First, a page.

variations in the abundance of salmon. This should include coverage of such items as the stock-recruit relationship, the use of the stock-recruit relationship as the foundation for discovering environmental correlates of mortality and other dynamic rates, the value of separating marine and freshwater sources of mortality, using the spatial scale of analysis as a variable in meta-analyses to discover density-dependent and density-independent environmental correlates of mortality, discussion of the roles of density-dependent and density-independent mortality in generating stability and variability in salmon abundance, and examples of processes that might act on each life stage to regulate population size and produce variability in abundance.

Perhaps the biggest difficulty the committee had with the draft plan is the lack of clear connections between the front sections (the setting forth of principles, criteria, and the intellectual model that the plan is based on) and the back sections (the areas that the requests for proposals [RFPs] will focus on). In other words, the plan does not transparently describe the process that the AYK SSI used to get from the principles to the research questions. In the next chapter, this report provides an example of how such a connection might be made, focusing on smolt survival.

Finally, several sections lack sufficient specificity to be easily understood. One important example is the relationship between the SSI’s research program and the research programs of other organizations. Evidently, the SSI has a vision of how this relationship should evolve. In talking to the authors of the draft plan, it is clear that they have thought at considerable length about how their vision should be implemented. However, it is unclear from the plan itself whether, for example, the SSI will support research that also is being conducted by other programs (for example, ADF&G) or whether its support will be focused elsewhere, relying on those programs to fill in the gaps.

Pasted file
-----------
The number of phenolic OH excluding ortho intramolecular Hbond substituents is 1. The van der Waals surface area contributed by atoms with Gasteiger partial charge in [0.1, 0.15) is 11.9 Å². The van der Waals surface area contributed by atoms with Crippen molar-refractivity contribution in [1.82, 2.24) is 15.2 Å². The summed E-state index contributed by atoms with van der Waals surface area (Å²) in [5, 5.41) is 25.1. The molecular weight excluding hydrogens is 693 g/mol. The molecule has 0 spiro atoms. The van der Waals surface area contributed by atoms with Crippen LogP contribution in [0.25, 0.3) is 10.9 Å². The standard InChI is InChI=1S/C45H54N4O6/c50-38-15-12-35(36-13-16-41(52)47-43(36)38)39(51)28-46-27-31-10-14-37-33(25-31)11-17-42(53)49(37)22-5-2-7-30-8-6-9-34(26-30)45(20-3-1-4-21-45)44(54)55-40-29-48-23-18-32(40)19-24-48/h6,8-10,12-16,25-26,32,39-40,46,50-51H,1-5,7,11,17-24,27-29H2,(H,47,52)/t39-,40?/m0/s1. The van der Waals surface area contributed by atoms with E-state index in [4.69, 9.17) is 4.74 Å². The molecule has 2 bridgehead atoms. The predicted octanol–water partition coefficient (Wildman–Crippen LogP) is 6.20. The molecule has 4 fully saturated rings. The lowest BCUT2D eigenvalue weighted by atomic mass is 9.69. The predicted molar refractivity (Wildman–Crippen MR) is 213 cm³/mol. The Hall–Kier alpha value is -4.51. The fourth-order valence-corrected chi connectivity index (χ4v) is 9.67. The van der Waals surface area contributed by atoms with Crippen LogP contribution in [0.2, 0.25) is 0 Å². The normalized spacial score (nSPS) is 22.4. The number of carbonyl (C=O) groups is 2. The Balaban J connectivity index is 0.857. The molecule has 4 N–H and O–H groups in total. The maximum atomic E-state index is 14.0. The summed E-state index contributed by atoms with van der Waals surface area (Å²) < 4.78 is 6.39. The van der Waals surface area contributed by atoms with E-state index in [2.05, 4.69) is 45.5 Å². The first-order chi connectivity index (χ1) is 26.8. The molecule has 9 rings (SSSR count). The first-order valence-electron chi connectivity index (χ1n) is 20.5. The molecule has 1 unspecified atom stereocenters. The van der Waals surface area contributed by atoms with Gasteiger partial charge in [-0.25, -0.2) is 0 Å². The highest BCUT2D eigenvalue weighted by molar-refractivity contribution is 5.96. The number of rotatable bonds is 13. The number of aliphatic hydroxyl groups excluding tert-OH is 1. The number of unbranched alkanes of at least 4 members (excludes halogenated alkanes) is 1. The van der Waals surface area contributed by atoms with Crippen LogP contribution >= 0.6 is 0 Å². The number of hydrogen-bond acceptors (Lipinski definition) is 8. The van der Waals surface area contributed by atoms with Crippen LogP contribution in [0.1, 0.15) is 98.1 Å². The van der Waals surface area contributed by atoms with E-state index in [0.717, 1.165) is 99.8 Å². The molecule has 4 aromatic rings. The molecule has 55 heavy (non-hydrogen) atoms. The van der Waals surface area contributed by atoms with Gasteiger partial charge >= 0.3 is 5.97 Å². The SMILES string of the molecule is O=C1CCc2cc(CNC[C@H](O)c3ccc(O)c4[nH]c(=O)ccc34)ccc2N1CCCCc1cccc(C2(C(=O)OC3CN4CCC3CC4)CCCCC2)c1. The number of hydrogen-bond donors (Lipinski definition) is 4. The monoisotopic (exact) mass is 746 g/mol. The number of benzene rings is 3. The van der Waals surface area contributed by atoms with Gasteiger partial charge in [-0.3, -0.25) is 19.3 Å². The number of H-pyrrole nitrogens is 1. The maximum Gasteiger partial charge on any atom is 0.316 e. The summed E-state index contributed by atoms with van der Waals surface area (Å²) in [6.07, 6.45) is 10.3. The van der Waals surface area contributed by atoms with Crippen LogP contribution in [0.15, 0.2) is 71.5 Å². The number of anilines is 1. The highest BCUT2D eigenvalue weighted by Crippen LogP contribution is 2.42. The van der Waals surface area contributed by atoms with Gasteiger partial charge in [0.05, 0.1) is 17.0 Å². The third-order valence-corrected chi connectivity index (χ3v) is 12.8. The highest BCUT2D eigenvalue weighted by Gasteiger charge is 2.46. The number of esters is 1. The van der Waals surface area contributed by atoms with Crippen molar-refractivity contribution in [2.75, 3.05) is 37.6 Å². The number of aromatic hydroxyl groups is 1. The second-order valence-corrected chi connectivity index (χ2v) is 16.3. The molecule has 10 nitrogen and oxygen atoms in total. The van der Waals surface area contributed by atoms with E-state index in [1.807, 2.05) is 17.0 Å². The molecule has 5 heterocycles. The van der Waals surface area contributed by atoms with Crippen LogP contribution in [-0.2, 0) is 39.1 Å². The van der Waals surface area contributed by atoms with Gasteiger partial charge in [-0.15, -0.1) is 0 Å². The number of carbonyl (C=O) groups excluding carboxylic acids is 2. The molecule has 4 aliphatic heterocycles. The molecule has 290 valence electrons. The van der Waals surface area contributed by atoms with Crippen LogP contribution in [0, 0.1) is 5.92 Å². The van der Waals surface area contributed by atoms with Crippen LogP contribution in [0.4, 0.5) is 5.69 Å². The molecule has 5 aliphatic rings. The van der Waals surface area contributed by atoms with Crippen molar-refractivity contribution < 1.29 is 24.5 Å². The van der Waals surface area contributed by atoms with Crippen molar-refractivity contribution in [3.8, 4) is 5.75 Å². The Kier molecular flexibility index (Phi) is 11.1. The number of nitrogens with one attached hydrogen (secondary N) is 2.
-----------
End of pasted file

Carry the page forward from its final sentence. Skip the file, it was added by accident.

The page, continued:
Another related example concerns the relatively modest amount of money that is available to support the AYK SSI research and restoration plan. The SSI is obviously well aware of that limitation, but just how the program will adapt to it is not clear. The goal of the plan is, “by 2012, assemble existing information, gain new information and improve techniques for understanding the trends and causes of variation in salmon abundance and human use of salmon that support sustainable use and restoration through a collaborative and inclusive process.” The year 2012 is only 7 years away from the date of the draft plan (2005), and many of the processes that influence salmon abundance operate at periods much



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